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Transformer windings

Discussion in 'Electronic Design' started by Jason, Mar 31, 2008.

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  1. Jason

    Jason Guest

    What problems occur if after a number of winding layers:
    1) some winds aren't close beside one another?
    2) winding clockwise on a toriodal & a wind (single loop) goes anti-
    clockwise back lapping?

    Thanks in advance for any help :)
  2. Bill Sloman

    Bill Sloman Guest

    Actually, this might just be an astatic winding.

    The simplest way of winding a toroid - going clockwise around the ring, and
    stopping when the last turn is up agains the first turn - gives you a single
    loop in the plane of the toroid, and an external magentic field. Taking the
    "end"of the winding back around the toriod in the oppostie direction to the
    progression of the winding, while still wrapping the wire around the toroid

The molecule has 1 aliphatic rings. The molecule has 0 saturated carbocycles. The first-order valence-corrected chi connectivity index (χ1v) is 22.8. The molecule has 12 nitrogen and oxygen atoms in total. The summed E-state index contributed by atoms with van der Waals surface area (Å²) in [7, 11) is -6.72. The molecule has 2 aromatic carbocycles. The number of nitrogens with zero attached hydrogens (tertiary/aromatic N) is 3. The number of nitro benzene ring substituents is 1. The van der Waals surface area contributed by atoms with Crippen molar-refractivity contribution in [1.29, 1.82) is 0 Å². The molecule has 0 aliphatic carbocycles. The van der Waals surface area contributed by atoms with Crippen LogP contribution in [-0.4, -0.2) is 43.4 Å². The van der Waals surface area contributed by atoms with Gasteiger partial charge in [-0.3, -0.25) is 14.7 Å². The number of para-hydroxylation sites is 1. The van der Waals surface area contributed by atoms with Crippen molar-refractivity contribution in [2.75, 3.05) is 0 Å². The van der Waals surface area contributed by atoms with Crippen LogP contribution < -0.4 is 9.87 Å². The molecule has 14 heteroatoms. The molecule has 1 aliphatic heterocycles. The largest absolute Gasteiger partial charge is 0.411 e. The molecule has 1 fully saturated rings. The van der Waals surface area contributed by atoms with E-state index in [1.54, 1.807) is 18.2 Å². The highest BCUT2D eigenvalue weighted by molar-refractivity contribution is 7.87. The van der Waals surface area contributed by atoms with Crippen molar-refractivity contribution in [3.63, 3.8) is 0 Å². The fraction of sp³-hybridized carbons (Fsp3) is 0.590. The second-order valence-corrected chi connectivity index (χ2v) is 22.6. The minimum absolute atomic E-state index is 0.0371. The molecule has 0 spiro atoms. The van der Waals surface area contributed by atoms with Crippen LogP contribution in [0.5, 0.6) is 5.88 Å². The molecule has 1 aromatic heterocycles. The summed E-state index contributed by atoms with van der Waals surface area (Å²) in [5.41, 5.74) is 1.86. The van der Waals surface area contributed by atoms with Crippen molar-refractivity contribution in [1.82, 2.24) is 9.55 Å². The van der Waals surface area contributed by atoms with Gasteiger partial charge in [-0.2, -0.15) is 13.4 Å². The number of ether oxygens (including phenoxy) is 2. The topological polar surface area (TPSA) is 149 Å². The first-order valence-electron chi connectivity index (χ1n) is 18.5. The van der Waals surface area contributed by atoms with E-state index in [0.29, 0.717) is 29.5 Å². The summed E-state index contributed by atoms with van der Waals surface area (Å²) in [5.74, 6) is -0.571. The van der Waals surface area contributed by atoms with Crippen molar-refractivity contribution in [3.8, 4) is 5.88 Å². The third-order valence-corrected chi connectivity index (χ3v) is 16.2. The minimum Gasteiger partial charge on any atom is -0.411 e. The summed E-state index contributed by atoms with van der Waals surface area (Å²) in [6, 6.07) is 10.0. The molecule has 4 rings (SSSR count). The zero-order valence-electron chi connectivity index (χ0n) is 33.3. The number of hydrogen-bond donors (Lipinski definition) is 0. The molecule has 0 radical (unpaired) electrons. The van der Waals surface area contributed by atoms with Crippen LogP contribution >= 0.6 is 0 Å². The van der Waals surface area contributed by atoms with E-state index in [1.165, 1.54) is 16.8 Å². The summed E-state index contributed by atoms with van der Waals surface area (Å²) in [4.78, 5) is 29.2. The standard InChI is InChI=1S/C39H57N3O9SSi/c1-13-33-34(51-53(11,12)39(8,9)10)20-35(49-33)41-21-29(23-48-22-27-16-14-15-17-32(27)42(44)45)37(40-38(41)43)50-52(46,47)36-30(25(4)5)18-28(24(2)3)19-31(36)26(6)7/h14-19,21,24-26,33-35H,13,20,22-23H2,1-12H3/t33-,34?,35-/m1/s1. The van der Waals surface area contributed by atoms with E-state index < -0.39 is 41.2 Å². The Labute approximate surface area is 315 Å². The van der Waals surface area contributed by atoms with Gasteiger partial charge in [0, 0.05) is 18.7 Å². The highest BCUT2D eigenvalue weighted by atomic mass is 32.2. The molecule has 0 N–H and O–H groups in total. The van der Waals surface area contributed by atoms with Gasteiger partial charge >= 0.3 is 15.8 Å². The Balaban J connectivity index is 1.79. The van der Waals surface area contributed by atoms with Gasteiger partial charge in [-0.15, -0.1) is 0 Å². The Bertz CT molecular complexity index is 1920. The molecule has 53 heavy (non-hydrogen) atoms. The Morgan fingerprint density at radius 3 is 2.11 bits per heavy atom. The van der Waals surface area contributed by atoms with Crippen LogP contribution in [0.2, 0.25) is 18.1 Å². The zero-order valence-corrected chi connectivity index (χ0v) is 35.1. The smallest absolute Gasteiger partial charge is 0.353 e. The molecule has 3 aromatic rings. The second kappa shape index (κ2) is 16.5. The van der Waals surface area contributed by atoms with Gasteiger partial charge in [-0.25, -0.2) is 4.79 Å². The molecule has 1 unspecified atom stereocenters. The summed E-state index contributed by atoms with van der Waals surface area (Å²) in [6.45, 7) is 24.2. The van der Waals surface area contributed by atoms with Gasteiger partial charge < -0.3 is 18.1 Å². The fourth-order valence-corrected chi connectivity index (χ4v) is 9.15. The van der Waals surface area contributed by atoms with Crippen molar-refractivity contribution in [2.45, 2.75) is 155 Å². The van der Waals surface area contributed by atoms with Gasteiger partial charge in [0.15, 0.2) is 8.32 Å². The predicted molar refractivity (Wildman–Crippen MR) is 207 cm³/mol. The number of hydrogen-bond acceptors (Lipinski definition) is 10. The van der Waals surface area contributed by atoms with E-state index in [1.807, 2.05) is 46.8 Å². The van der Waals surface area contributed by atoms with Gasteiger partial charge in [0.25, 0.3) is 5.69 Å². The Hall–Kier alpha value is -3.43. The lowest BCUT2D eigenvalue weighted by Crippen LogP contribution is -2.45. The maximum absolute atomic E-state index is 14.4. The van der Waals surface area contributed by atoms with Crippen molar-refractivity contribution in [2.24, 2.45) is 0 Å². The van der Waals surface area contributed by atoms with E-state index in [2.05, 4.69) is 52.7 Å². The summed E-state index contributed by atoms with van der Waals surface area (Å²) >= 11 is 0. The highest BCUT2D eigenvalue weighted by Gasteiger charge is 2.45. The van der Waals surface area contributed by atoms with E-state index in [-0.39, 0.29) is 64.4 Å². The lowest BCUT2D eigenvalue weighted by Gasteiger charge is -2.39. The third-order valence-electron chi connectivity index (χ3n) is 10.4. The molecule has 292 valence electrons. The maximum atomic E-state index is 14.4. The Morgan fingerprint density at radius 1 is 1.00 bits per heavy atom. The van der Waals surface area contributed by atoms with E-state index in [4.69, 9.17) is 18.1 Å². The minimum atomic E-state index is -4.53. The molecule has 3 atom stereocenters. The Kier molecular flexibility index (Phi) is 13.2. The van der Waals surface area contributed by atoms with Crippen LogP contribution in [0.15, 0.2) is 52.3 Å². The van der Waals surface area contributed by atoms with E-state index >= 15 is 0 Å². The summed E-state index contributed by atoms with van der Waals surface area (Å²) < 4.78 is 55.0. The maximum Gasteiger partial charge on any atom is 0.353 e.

in thre same direction as before, and taking it off the toroid only when you
    get back to the "start" cancels this loop in the plane of the toroid, and
    the external magnetic field.

    There are more complicated astatic winding schemes for a toroid but this one
    would work.

    The problem with talking about toroids is that you have two different planes
    to wory about - the winding around the body of the toroid has to keep on
    going around the cross-section of core material in the same sense, to
    maximise the inductance, but the progression of the winding around the
    toroidal loop in the plane of the toroid itself really should reverse
    half-way though the winding process (or in one scheme, a quarter of the way
    through the proess and again at three-quarters of the way to completion).
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